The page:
The Coronavirus pandemic is causing sweeping changes across the globe, and not least in how to continue education and exchanges of information. To mitigate travel restrictions an online study tour was conducted by the RUSMPI UG – Institute on Migration Policy with the support of the EU-Russia Civil Society Forum (CSF) for European and Russian representatives of civil society organizations at the end of May 2020. The result was strong solidarity and cooperation and a positive learning experience despite the restrictions.

Five Austria-based CSOs and international NGOs: DiakonieCaritas, Zara “Civil courage and anti-racism action”, Integrationshaus e.V., Flüchtlinge Willkommen, virtually hosted a delegation of European and Russian migration experts and practitioners.

The study tour was designed by RUSMPI UG – Institute on Migration Policy  to allow Russian and European colleagues who are part of the Migration Group of the EU-Russia CSF to virtually meet Austria’s local and international organizations that support migrants in their pursuit of a dignified life in a host society. The tour focused on Austria’s immigration and integration policies and practices. The participants also discussed its response to the coronavirus and its impact on the migrant population.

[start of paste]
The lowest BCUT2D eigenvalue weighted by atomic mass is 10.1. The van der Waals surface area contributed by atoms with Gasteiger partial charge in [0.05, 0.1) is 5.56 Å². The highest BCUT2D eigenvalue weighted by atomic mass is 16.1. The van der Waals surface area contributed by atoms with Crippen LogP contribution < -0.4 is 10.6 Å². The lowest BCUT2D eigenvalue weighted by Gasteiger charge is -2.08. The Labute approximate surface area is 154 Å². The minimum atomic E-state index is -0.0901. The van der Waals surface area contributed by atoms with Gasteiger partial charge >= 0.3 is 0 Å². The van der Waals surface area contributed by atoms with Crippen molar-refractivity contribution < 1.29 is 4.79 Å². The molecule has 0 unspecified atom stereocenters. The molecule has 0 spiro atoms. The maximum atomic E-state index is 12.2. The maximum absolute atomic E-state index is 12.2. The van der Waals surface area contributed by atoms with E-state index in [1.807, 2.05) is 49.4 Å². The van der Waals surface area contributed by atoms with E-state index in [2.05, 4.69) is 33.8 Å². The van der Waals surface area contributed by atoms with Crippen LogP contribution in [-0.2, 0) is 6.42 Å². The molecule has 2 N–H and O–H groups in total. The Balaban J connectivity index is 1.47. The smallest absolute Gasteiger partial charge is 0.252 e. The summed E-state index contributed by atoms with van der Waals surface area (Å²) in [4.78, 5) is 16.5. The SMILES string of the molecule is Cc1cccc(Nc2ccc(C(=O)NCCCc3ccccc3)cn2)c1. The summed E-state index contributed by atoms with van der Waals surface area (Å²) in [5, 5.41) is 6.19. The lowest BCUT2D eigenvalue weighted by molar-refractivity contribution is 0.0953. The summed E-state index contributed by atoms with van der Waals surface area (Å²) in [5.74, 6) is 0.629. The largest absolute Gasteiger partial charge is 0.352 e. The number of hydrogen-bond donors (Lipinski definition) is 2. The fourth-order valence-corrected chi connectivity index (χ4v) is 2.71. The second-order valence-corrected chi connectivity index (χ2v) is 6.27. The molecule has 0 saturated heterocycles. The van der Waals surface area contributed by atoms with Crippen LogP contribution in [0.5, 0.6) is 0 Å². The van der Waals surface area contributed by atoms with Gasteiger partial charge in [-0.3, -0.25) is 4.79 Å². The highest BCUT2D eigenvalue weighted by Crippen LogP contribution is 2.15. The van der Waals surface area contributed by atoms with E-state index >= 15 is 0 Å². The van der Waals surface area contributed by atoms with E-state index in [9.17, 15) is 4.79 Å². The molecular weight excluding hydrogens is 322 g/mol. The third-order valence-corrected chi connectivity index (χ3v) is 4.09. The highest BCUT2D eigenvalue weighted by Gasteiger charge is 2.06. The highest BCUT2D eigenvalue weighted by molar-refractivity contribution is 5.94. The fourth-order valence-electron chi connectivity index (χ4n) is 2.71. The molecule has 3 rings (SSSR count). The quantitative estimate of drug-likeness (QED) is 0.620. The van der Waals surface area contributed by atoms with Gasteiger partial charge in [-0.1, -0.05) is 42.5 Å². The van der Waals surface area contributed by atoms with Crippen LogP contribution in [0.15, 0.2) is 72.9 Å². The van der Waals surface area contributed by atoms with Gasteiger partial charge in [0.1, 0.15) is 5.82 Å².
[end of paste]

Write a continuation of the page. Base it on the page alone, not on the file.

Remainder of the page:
Russian participants were surprised to find that Austrian authorities used COVID-19 as a pretext to deny access to asylum, if migrants failed to provide a medical certificate[1]. In Russia, the legal situation of migrants was regulated by the Presidential Decree of April 18, 2020, according to which the duration of terms of temporary stay, temporary or permanent residence of foreign citizens and stateless persons in the Russian Federation has been suspended from March 15, 2020 to June 15, 2020[2], and the impact on migrants resulted in more restrictions. The police, for example, have locked up entire residencies where migrants live in Moscow when just one person has become infected[3].

During the study tour, Zara, an anti-discrimination organization, reported that there has been an increase of discrimination cases directed to persons who appear to be of Asian heritage and other groups including Muslims, Jews, and other minority groups who are accused of carrying/spreading the virus. In Russia, where 72% of the population believe that the state has to limit the inflow of labour migrants[4],  discrimination and xenophobia have become even more pronounced during the coronavirus crisis[5].